A long-awaited update on the progress of talks between UBS AG (SWX:UBSN) and US regulators was published earlier today. The bank announced that it has agreed to enter into resolutions with the US Department of Justice (DOJ), the Board of Governors of the Federal Reserve System (Fed) and the Connecticut Department of Banking (CT DOB) in their investigations of the global foreign exchange (FX) markets.
This comes after in November 2014 the firm settled investigations with the Swiss Financial Market Supervisory Authority, UK Financial Conduct Authority and the US Commodity Futures Trading Commission. UBS will keep collaborating with continuing investigations by other authorities in this matter, which involve investigations of individuals too.
Under the terms of today’s resolutions:
- UBS has not been criminally charged for FX conduct.
- The DOJ will also not file any charges regarding its investigations into the firm’s V10 FX-related structured products and UBS’s precious metals business.
- UBS received conditional immunity from prosecution for Euro/USD collusion from the Antitrust Division of DOJ, which will also not prosecute UBS for any other FX conduct. This immunity reflects the fact that UBS was the first to report potential misconduct to the DOJ, and provided cooperation provided to the regulators.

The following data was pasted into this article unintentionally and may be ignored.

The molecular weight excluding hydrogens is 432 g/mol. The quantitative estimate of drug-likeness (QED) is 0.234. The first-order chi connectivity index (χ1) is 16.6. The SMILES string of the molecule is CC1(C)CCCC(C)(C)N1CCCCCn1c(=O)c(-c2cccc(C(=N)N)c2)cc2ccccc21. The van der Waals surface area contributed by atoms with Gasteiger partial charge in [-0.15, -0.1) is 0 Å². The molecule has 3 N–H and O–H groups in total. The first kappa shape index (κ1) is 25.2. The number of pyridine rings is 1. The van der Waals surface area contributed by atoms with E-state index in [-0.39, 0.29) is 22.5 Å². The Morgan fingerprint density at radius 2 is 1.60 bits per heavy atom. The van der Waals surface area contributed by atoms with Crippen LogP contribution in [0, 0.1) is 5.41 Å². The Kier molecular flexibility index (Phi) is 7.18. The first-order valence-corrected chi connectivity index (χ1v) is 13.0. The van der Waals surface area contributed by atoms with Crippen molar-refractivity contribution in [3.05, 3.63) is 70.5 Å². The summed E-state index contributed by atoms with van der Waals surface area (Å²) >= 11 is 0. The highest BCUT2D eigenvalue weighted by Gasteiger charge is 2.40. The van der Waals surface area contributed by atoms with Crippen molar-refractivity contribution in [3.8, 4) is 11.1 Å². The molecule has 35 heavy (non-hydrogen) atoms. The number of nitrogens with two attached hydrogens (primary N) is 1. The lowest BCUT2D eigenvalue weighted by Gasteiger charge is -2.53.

- The DOJ, at its sole discretion, has decided to terminate its 2012 Non-Prosecution Agreement with UBS related to LIBOR. As a result, UBS AG has agreed to plead guilty to one count of wire fraud for conduct in the LIBOR matter, pay a $203 million fine and accept a three-year term of probation.
- The Fed and the CT DOB jointly issued a cease and desist order finding that UBS engaged in unsafe and unsound business practices relating to its FX business. UBS will pay a penalty of $342 million to the Fed and has agreed to undertake a series of remedial measures.
The bank insisted that it is fully provisioned for these resolutions. As a consequence, they will have no financial impact on second quarter 2015 results.
UBS Chairman Axel A. Weber and Group Chief Executive Officer Sergio P. Ermotti said: “The conduct of a small number of employees was unacceptable and we have taken appropriate disciplinary actions. We made significant investments to strengthen our control framework and compliance programs. We self-detected this matter and reported it to the US Department of Justice and other authorities. Our actions demonstrate our determination to pursue a policy of zero tolerance for misconduct and a desire to promote the right culture in our industry.”
To view the official regulatory filing, click here.
Some background on the topic can be obtained from LeapRate’s earlier articles on the progress of talks between UBS and DOJ and on the possibility of DOJ tearing up its 2012 agreement with UBS.